Crime and Punishment

By Fyodor Dostoyevsky

This book was my “good for you” read this summer. I try to read at least one major classic every year–it must be the Lit Major in me. I’m glad I read it, but it was tough. I’ve read The Brothers Karamozov as well as various works by Tolstoy and so this was not my first foray into the Russian school.

If you’ve never read the “Russians” then you should know a few things. First of all, there will be many characters (like 50), all with names that are difficult for the American mind to remember. Also, many characters will go by different versions of their name, a cultural phenomena in Russia. And the book will be long. Like, over 700 pages long.

Now, the wonderful thing about Crime and Punishment is its depth. The story follows a very poor student who develops a strong dislike for his pawn-broker and then decides she doesn’t deserve to live. It’s a story an intellectual who seems to be insane. The writer takes us inside the mind of a killer and in fascinating fashion, shows us the effects of guilt on his body, mind, and relationships. The title really does reveal a lot about the story. Sometimes the crime IS the punishment.

It brings up questions about true justice, mercy, and the natural response to intellectual superiority and simple people who offer simple kindness. He also juxtaposes higher education and the school of hard knocks, which begs the questions, are either morally superior?

The themes are rich for discussion, but as presented, the novel does not flow quickly, and neither do the pages turn with ease. It was written in 1866, so I think we have to give him a break here – the language has changed a great deal, plus in the US, we read translations only. The Russian version might be a real barn burner! It took me a full month to read it. Now, I only read at night, when I’m falling asleep, so that was definitely a factor. A riveting book will keep me up at night–this book did not.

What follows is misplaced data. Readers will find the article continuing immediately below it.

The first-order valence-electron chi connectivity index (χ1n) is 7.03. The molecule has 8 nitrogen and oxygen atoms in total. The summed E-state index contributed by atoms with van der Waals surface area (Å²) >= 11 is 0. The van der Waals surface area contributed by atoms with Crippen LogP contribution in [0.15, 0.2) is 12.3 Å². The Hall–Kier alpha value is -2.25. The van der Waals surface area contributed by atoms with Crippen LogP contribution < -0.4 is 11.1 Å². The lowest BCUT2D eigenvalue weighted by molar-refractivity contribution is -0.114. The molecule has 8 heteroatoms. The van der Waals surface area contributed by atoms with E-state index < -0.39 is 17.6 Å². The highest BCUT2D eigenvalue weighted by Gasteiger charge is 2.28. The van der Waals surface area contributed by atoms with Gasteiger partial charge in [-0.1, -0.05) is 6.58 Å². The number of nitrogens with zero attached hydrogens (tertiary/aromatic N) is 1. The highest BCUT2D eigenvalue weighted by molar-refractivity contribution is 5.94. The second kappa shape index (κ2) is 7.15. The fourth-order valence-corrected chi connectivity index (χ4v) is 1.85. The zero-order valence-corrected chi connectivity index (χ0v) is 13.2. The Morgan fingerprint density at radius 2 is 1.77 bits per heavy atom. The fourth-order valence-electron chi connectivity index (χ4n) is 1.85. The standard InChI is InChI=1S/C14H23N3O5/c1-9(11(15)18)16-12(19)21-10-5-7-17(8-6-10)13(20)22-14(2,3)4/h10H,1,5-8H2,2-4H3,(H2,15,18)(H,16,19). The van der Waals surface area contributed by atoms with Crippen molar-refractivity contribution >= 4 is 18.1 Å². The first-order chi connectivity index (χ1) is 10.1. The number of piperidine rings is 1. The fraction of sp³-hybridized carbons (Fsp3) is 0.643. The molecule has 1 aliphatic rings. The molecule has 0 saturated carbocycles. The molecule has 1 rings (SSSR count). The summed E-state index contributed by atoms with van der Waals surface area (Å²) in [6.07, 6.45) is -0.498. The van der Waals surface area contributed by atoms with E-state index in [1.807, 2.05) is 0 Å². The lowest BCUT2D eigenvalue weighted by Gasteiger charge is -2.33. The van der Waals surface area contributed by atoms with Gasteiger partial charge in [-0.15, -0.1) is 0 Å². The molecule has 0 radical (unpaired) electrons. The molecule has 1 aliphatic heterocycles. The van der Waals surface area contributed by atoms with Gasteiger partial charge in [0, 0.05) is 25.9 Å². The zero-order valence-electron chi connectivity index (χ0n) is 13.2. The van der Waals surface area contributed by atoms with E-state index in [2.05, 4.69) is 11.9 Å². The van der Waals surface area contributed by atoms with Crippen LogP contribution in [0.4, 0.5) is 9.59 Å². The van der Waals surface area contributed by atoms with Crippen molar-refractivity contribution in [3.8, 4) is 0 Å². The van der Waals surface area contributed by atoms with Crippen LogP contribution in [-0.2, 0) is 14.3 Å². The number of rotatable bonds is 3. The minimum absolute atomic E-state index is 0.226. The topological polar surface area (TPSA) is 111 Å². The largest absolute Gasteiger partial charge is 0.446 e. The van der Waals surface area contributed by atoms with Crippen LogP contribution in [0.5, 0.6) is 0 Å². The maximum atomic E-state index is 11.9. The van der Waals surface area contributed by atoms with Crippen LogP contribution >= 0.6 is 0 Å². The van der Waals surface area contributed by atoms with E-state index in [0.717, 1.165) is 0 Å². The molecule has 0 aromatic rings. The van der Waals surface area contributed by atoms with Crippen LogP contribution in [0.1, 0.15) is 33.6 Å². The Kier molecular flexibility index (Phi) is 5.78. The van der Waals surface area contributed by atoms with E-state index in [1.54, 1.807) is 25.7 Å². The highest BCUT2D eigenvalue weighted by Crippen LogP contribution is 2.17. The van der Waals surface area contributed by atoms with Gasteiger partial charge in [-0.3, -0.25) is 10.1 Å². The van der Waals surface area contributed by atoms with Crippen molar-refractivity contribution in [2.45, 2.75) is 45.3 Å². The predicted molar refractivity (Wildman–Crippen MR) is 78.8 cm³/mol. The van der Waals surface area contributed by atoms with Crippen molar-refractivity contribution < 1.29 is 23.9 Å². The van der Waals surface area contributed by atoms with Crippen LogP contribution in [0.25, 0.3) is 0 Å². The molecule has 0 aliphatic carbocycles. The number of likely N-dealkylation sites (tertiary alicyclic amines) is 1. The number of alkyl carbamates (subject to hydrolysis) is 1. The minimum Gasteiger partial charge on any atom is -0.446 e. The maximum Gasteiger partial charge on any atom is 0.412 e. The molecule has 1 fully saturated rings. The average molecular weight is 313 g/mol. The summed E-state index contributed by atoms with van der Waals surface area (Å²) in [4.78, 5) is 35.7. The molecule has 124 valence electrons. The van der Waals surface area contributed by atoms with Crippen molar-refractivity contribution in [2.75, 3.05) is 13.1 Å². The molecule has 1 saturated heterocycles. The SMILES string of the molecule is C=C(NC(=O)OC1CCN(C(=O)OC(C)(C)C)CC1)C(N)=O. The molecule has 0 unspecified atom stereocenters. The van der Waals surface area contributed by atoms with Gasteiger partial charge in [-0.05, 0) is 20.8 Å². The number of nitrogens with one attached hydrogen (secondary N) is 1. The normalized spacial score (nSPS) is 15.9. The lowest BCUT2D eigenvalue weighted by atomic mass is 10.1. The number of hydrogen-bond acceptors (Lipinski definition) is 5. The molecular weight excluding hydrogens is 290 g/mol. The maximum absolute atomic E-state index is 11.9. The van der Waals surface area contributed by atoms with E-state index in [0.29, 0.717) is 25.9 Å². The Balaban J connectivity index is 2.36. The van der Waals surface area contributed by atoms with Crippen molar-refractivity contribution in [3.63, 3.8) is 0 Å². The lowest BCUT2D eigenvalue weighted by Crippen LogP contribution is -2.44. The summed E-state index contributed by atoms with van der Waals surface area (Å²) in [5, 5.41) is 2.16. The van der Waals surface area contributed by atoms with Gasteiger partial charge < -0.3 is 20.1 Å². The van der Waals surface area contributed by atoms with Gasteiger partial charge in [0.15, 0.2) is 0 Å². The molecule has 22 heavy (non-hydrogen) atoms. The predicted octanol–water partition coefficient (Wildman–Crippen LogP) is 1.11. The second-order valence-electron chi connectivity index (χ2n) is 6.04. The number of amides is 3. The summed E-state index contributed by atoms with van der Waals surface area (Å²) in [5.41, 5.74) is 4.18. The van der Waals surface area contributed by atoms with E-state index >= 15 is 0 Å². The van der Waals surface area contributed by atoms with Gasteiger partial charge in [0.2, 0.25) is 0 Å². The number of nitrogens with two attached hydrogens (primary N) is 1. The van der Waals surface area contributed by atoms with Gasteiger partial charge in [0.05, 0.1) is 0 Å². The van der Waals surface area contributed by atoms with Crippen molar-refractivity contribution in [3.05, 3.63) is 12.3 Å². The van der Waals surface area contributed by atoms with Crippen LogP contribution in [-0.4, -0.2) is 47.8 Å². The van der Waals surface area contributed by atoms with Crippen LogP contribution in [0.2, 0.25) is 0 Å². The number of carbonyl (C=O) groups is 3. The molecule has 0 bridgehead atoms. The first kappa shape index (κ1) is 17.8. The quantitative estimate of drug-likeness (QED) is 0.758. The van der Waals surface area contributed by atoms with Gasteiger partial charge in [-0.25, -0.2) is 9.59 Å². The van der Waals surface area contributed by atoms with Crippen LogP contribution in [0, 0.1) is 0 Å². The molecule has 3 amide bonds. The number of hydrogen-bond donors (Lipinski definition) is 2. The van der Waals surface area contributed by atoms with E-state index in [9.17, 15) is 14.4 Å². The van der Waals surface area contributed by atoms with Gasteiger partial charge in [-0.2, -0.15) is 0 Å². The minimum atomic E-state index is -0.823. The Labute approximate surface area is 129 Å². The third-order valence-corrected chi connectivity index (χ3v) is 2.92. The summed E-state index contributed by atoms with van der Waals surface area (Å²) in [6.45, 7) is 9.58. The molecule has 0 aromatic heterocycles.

This bears repeating: I am glad to have read Crime and Punishment. It was an accomplishment, and it was cool to see the politics of Russia in the 1800s, as well as the Christian themes which rise to the surface as morality, suffering, and redemption are discussed, eluded, and sought after by the main character, Roskolnikov.

In case you decide to climb the mountain and read this behemoth novel, I will let you know that it does end well, though I felt the ending very quick in comparison to the length of all that led up to it. It also left me feeling that I will never consider murder, because the guilt alone might kill me before I even got sent to prison. In short, if you have the time and patience, this book is worthwhile. Also, my 17 year old nephew is plowing through it, so come on – give it a try!

The price is right for sure: $.60 on Amazon! You can snatch it here:

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